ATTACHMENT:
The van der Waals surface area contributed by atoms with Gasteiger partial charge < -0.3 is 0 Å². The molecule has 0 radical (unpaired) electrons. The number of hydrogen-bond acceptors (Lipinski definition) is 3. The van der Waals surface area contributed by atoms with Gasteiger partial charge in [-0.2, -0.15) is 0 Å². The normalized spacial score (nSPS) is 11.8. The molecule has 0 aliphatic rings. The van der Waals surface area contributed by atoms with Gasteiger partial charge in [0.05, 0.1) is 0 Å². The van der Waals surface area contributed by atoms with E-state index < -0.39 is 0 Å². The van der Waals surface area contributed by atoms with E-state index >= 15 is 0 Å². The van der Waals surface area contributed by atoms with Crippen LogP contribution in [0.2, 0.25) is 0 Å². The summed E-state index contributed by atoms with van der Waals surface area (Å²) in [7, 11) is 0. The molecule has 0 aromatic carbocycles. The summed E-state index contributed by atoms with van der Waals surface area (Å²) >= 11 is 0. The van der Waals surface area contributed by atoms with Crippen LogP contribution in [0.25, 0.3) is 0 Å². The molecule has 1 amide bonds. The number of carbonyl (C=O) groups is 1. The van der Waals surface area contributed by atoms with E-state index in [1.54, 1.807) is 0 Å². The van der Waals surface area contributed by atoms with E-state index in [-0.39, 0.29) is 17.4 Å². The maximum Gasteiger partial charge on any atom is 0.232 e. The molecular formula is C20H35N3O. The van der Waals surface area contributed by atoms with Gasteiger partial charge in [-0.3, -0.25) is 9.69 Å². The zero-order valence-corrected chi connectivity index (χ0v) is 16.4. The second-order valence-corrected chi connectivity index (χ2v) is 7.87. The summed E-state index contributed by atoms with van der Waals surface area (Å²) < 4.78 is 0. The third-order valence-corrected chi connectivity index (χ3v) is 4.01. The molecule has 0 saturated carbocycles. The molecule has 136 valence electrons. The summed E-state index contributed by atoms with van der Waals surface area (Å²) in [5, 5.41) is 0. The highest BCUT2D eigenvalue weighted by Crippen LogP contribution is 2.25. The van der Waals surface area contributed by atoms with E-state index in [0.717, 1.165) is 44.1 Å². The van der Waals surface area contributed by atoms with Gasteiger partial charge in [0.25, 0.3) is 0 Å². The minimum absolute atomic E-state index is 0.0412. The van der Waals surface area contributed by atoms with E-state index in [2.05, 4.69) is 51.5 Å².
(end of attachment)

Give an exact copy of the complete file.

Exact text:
The van der Waals surface area contributed by atoms with Gasteiger partial charge < -0.3 is 0 Å². The molecule has 0 radical (unpaired) electrons. The number of hydrogen-bond acceptors (Lipinski definition) is 3. The van der Waals surface area contributed by atoms with Gasteiger partial charge in [-0.2, -0.15) is 0 Å². The normalized spacial score (nSPS) is 11.8. The molecule has 0 aliphatic rings. The van der Waals surface area contributed by atoms with Gasteiger partial charge in [0.05, 0.1) is 0 Å². The van der Waals surface area contributed by atoms with E-state index < -0.39 is 0 Å². The van der Waals surface area contributed by atoms with E-state index >= 15 is 0 Å². The van der Waals surface area contributed by atoms with Crippen LogP contribution in [0.2, 0.25) is 0 Å². The summed E-state index contributed by atoms with van der Waals surface area (Å²) in [7, 11) is 0. The molecule has 0 aromatic carbocycles. The summed E-state index contributed by atoms with van der Waals surface area (Å²) >= 11 is 0. The van der Waals surface area contributed by atoms with Crippen LogP contribution in [0.25, 0.3) is 0 Å². The molecule has 1 amide bonds. The number of carbonyl (C=O) groups is 1. The van der Waals surface area contributed by atoms with E-state index in [1.54, 1.807) is 0 Å². The van der Waals surface area contributed by atoms with E-state index in [-0.39, 0.29) is 17.4 Å². The maximum Gasteiger partial charge on any atom is 0.232 e. The molecular formula is C20H35N3O. The van der Waals surface area contributed by atoms with Gasteiger partial charge in [-0.3, -0.25) is 9.69 Å². The zero-order valence-corrected chi connectivity index (χ0v) is 16.4. The second-order valence-corrected chi connectivity index (χ2v) is 7.87. The summed E-state index contributed by atoms with van der Waals surface area (Å²) < 4.78 is 0. The third-order valence-corrected chi connectivity index (χ3v) is 4.01. The molecule has 0 saturated carbocycles. The molecule has 136 valence electrons. The summed E-state index contributed by atoms with van der Waals surface area (Å²) in [5, 5.41) is 0. The highest BCUT2D eigenvalue weighted by Crippen LogP contribution is 2.25. The van der Waals surface area contributed by atoms with E-state index in [0.717, 1.165) is 44.1 Å². The van der Waals surface area contributed by atoms with Gasteiger partial charge in [0.25, 0.3) is 0 Å². The minimum absolute atomic E-state index is 0.0412. The van der Waals surface area contributed by atoms with E-state index in [2.05, 4.69) is 51.5 Å².